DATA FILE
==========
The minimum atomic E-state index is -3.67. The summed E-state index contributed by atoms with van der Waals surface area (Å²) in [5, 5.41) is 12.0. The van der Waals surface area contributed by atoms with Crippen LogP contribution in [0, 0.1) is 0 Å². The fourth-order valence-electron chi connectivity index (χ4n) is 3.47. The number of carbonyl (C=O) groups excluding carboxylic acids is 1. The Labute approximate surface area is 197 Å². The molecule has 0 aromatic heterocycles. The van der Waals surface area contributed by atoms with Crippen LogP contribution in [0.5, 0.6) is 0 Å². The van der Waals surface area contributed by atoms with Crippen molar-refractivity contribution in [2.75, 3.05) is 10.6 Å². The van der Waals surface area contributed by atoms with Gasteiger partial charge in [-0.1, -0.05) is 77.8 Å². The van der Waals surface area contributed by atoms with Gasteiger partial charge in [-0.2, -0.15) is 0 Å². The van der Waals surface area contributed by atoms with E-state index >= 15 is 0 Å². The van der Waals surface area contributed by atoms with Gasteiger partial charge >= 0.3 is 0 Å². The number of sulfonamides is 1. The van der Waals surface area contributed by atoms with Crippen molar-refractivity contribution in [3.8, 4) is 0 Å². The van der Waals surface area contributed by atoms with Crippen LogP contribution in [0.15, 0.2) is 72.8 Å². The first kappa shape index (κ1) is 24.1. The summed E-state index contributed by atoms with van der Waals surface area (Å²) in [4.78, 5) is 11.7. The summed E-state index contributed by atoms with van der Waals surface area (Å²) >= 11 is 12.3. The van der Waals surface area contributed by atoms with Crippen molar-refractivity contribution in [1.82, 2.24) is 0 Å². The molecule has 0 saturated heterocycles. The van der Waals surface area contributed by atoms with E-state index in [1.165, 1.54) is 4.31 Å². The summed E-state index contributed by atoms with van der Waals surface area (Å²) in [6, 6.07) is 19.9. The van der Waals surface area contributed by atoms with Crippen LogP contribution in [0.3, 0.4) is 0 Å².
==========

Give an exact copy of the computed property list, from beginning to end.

The minimum atomic E-state index is -3.67. The summed E-state index contributed by atoms with van der Waals surface area (Å²) in [5, 5.41) is 12.0. The van der Waals surface area contributed by atoms with Crippen LogP contribution in [0, 0.1) is 0 Å². The fourth-order valence-electron chi connectivity index (χ4n) is 3.47. The number of carbonyl (C=O) groups excluding carboxylic acids is 1. The Labute approximate surface area is 197 Å². The molecule has 0 aromatic heterocycles. The van der Waals surface area contributed by atoms with Crippen LogP contribution in [0.5, 0.6) is 0 Å². The van der Waals surface area contributed by atoms with Crippen molar-refractivity contribution in [2.75, 3.05) is 10.6 Å². The van der Waals surface area contributed by atoms with Gasteiger partial charge in [-0.1, -0.05) is 77.8 Å². The van der Waals surface area contributed by atoms with Gasteiger partial charge in [-0.2, -0.15) is 0 Å². The van der Waals surface area contributed by atoms with E-state index >= 15 is 0 Å². The van der Waals surface area contributed by atoms with Gasteiger partial charge >= 0.3 is 0 Å². The number of sulfonamides is 1. The van der Waals surface area contributed by atoms with Crippen molar-refractivity contribution in [3.8, 4) is 0 Å². The van der Waals surface area contributed by atoms with Crippen LogP contribution in [0.15, 0.2) is 72.8 Å². The first kappa shape index (κ1) is 24.1. The summed E-state index contributed by atoms with van der Waals surface area (Å²) in [4.78, 5) is 11.7. The summed E-state index contributed by atoms with van der Waals surface area (Å²) >= 11 is 12.3. The van der Waals surface area contributed by atoms with Crippen molar-refractivity contribution in [1.82, 2.24) is 0 Å². The molecule has 0 saturated heterocycles. The van der Waals surface area contributed by atoms with E-state index in [1.165, 1.54) is 4.31 Å². The summed E-state index contributed by atoms with van der Waals surface area (Å²) in [6, 6.07) is 19.9. The van der Waals surface area contributed by atoms with Crippen LogP contribution in [0.3, 0.4) is 0 Å².